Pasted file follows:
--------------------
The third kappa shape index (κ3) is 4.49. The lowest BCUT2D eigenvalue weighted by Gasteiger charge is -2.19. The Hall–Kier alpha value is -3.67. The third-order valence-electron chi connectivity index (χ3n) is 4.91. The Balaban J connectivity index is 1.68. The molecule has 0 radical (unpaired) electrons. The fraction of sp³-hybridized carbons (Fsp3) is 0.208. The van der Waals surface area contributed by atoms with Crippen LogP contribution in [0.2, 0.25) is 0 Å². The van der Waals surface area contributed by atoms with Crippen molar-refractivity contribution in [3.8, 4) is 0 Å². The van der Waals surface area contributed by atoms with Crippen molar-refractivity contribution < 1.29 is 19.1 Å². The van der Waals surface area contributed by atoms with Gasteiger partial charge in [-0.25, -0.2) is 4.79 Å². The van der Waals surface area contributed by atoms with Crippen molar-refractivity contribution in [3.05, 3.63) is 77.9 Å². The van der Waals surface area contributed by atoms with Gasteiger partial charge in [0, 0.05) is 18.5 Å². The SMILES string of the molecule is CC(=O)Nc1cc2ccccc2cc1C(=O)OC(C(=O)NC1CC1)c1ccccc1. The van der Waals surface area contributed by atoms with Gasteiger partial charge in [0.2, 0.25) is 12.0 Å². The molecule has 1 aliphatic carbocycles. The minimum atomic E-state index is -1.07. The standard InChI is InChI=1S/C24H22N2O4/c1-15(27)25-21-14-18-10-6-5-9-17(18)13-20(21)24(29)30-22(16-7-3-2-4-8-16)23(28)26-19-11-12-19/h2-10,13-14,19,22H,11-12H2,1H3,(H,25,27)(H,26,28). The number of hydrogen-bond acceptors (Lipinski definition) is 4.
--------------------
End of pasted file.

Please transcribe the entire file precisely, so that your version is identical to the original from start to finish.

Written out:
The third kappa shape index (κ3) is 4.49. The lowest BCUT2D eigenvalue weighted by Gasteiger charge is -2.19. The Hall–Kier alpha value is -3.67. The third-order valence-electron chi connectivity index (χ3n) is 4.91. The Balaban J connectivity index is 1.68. The molecule has 0 radical (unpaired) electrons. The fraction of sp³-hybridized carbons (Fsp3) is 0.208. The van der Waals surface area contributed by atoms with Crippen LogP contribution in [0.2, 0.25) is 0 Å². The van der Waals surface area contributed by atoms with Crippen molar-refractivity contribution in [3.8, 4) is 0 Å². The van der Waals surface area contributed by atoms with Crippen molar-refractivity contribution < 1.29 is 19.1 Å². The van der Waals surface area contributed by atoms with Gasteiger partial charge in [-0.25, -0.2) is 4.79 Å². The van der Waals surface area contributed by atoms with Crippen molar-refractivity contribution in [3.05, 3.63) is 77.9 Å². The van der Waals surface area contributed by atoms with Gasteiger partial charge in [0, 0.05) is 18.5 Å². The SMILES string of the molecule is CC(=O)Nc1cc2ccccc2cc1C(=O)OC(C(=O)NC1CC1)c1ccccc1. The van der Waals surface area contributed by atoms with Gasteiger partial charge in [0.2, 0.25) is 12.0 Å². The molecule has 1 aliphatic carbocycles. The minimum atomic E-state index is -1.07. The standard InChI is InChI=1S/C24H22N2O4/c1-15(27)25-21-14-18-10-6-5-9-17(18)13-20(21)24(29)30-22(16-7-3-2-4-8-16)23(28)26-19-11-12-19/h2-10,13-14,19,22H,11-12H2,1H3,(H,25,27)(H,26,28). The number of hydrogen-bond acceptors (Lipinski definition) is 4.